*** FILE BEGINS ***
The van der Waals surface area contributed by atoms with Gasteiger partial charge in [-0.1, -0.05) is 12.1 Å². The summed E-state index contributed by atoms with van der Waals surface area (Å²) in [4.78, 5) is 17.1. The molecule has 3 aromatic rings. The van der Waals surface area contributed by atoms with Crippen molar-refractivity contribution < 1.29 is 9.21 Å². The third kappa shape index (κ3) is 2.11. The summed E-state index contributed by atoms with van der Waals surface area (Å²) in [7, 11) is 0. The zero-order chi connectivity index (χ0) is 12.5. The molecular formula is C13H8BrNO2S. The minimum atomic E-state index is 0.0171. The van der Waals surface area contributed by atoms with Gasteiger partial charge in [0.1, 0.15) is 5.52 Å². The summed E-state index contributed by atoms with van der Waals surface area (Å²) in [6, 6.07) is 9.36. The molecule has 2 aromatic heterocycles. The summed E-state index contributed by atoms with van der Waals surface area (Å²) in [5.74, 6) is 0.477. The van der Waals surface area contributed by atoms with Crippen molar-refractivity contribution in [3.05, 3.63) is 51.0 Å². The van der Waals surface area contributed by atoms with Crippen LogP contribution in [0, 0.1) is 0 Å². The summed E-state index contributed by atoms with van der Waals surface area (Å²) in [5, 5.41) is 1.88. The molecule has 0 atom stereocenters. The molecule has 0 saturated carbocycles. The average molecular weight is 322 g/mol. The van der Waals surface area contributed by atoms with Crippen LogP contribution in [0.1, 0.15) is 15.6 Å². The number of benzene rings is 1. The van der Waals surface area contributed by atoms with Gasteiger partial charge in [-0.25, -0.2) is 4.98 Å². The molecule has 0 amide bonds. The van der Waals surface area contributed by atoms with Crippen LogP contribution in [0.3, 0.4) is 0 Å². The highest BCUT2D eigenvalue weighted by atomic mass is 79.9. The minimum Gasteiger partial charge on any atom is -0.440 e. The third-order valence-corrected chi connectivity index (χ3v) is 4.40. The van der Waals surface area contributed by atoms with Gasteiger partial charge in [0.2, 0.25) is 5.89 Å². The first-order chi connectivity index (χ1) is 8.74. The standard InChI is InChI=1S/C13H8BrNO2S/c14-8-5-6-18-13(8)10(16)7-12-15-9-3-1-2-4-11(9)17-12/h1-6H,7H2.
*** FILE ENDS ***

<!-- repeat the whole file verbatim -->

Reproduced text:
The van der Waals surface area contributed by atoms with Gasteiger partial charge in [-0.1, -0.05) is 12.1 Å². The summed E-state index contributed by atoms with van der Waals surface area (Å²) in [4.78, 5) is 17.1. The molecule has 3 aromatic rings. The van der Waals surface area contributed by atoms with Crippen molar-refractivity contribution < 1.29 is 9.21 Å². The third kappa shape index (κ3) is 2.11. The summed E-state index contributed by atoms with van der Waals surface area (Å²) in [7, 11) is 0. The zero-order chi connectivity index (χ0) is 12.5. The molecular formula is C13H8BrNO2S. The minimum atomic E-state index is 0.0171. The van der Waals surface area contributed by atoms with Gasteiger partial charge in [0.1, 0.15) is 5.52 Å². The summed E-state index contributed by atoms with van der Waals surface area (Å²) in [6, 6.07) is 9.36. The molecule has 2 aromatic heterocycles. The summed E-state index contributed by atoms with van der Waals surface area (Å²) in [5.74, 6) is 0.477. The van der Waals surface area contributed by atoms with Crippen molar-refractivity contribution in [3.05, 3.63) is 51.0 Å². The van der Waals surface area contributed by atoms with Crippen LogP contribution in [0, 0.1) is 0 Å². The summed E-state index contributed by atoms with van der Waals surface area (Å²) in [5, 5.41) is 1.88. The molecule has 0 atom stereocenters. The molecule has 0 saturated carbocycles. The average molecular weight is 322 g/mol. The van der Waals surface area contributed by atoms with Crippen LogP contribution in [0.1, 0.15) is 15.6 Å². The number of benzene rings is 1. The van der Waals surface area contributed by atoms with Gasteiger partial charge in [-0.25, -0.2) is 4.98 Å². The molecule has 0 amide bonds. The van der Waals surface area contributed by atoms with Crippen LogP contribution in [0.3, 0.4) is 0 Å². The highest BCUT2D eigenvalue weighted by atomic mass is 79.9. The minimum Gasteiger partial charge on any atom is -0.440 e. The third-order valence-corrected chi connectivity index (χ3v) is 4.40. The van der Waals surface area contributed by atoms with Gasteiger partial charge in [0.2, 0.25) is 5.89 Å². The first-order chi connectivity index (χ1) is 8.74. The standard InChI is InChI=1S/C13H8BrNO2S/c14-8-5-6-18-13(8)10(16)7-12-15-9-3-1-2-4-11(9)17-12/h1-6H,7H2.